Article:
Gary Nash Essay

Topics: John Locke, United States Declaration of Independence, Property Pages: 2 (461 words) Published: October 6, 2010
“The Forgotten Experience”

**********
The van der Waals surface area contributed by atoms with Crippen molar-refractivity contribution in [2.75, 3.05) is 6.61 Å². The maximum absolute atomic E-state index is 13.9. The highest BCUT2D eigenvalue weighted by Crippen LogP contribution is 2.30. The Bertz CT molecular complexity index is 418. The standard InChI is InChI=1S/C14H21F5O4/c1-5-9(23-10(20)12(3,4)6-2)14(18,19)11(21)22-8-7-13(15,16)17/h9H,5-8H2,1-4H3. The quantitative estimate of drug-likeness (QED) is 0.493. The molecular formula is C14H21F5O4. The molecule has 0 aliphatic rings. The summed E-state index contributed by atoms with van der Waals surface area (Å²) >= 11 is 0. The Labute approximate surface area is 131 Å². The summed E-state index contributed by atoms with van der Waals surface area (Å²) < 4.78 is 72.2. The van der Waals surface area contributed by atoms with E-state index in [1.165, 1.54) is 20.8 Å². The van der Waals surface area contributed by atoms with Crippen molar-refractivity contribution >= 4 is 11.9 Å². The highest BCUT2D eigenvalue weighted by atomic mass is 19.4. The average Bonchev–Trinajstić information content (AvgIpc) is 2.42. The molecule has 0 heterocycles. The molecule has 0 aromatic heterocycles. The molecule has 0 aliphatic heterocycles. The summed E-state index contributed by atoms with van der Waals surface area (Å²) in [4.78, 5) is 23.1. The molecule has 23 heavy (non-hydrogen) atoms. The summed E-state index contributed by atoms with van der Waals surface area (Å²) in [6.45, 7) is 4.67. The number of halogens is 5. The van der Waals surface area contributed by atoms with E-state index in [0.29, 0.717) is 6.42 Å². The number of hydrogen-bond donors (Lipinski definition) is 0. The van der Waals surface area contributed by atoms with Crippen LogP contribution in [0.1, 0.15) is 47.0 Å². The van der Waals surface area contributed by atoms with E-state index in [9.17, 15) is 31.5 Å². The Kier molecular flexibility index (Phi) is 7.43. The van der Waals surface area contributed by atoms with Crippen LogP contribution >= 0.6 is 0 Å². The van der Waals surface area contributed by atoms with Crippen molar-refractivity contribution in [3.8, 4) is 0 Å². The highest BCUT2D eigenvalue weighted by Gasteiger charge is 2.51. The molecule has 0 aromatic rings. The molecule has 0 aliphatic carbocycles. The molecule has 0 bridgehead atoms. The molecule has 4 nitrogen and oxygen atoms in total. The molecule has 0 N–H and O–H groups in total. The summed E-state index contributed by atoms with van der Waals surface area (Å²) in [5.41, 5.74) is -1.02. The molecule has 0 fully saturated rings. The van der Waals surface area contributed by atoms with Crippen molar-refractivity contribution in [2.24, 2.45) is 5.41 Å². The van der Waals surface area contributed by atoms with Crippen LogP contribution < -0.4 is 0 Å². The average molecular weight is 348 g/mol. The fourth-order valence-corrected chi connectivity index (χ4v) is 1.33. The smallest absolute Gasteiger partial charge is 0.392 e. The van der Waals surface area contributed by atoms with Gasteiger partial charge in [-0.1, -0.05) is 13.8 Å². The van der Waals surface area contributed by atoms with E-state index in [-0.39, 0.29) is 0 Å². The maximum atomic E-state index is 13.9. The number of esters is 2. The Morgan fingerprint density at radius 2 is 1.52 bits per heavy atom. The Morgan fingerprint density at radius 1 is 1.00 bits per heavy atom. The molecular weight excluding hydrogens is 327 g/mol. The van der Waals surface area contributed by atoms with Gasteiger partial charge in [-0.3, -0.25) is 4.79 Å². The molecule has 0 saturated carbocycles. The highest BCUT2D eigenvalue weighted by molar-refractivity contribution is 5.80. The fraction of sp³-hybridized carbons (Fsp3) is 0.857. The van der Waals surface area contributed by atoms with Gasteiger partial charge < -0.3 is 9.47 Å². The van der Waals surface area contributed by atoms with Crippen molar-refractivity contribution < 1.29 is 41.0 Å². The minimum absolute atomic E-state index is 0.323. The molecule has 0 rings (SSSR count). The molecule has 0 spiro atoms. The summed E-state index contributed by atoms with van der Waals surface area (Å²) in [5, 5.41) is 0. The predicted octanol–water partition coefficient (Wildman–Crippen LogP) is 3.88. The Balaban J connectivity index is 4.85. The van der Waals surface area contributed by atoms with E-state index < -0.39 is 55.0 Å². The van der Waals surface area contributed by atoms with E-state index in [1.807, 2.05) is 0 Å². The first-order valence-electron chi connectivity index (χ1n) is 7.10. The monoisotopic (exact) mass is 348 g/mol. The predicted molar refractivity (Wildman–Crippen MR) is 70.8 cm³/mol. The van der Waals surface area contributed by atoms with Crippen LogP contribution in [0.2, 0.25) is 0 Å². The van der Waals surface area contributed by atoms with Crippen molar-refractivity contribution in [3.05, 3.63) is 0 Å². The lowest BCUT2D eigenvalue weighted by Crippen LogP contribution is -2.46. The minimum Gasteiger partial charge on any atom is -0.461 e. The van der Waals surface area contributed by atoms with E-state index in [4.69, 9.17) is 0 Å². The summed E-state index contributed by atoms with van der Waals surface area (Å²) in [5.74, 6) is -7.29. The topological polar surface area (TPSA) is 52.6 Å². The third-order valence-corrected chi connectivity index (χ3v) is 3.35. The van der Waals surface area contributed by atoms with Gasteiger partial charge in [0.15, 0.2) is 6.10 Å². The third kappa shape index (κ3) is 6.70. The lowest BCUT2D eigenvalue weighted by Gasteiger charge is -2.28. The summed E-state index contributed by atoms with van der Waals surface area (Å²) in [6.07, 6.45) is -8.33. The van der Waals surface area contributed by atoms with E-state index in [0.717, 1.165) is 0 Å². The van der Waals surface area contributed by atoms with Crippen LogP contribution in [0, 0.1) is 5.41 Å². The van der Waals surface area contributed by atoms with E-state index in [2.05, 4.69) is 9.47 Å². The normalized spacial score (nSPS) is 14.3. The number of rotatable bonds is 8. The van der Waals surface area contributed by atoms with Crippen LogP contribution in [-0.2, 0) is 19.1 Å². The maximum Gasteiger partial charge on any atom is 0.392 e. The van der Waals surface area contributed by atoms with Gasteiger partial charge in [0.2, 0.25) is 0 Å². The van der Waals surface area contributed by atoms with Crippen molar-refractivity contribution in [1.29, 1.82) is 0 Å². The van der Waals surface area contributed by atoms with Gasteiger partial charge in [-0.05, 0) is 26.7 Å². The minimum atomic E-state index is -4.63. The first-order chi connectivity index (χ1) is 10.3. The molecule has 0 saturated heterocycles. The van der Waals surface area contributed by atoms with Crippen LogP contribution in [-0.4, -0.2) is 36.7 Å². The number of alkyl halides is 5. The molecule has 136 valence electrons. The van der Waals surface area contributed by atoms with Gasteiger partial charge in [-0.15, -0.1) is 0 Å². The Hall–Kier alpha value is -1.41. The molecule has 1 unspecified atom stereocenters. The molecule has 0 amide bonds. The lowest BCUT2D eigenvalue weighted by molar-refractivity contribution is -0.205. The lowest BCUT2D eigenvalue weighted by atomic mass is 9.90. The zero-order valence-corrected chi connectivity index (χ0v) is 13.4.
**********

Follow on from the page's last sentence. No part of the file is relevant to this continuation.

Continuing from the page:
In the essay by Gary Nash, “ The Forgotten Experience” he argues that the reason for the American Revolution was not caused by the defense of constitutional rights and liberties, but that of living conditions of America were not very favorable and that social and economic factors should be considered as the driving force that pushed many colonists to revolt. The popular ideology which can be defined as “resonating most strongly within the middle and lower class of society and went far beyond constitutional rights to a discussion of the proper distribution of wealth and power in the social system” had a dynamic role in the decisions of many people to revolt. The masses ideas were not of constitutional rights, but the equal distribution of wealth in the colonies that many felt that the wealth was concentrated in a small percentage of the population in the colonies. The Whig ideology that was long established in English society had a main appeal towards the upper class citizens and "had little to say about changing social and economic conditions in America or the need for change in the future." The popular ideologies consisted of new ways of changing the distribution of wealth. Nash in his essay provides good evidence to prove his point that the American Revolution was not caused by the defense of constitutional rights and liberties, but by improper distribution of wealth. A major ethnical problem was the introduction of slavery and the rights slaves were entitled too. Nash uses a witness, Thomas Peter, in describing the conditions of slave life during the breakout of the revolution. Most of the slaves were taken as property of the British army and manipulated by receiving absolute freedom to their duties preformed. During the revolutionary time, black Americans took advantage of wartime disruption to obtain their freedom in any ways possible. Blacks constantly fought to receive their rights just as equal to a white man’s. Hence,...
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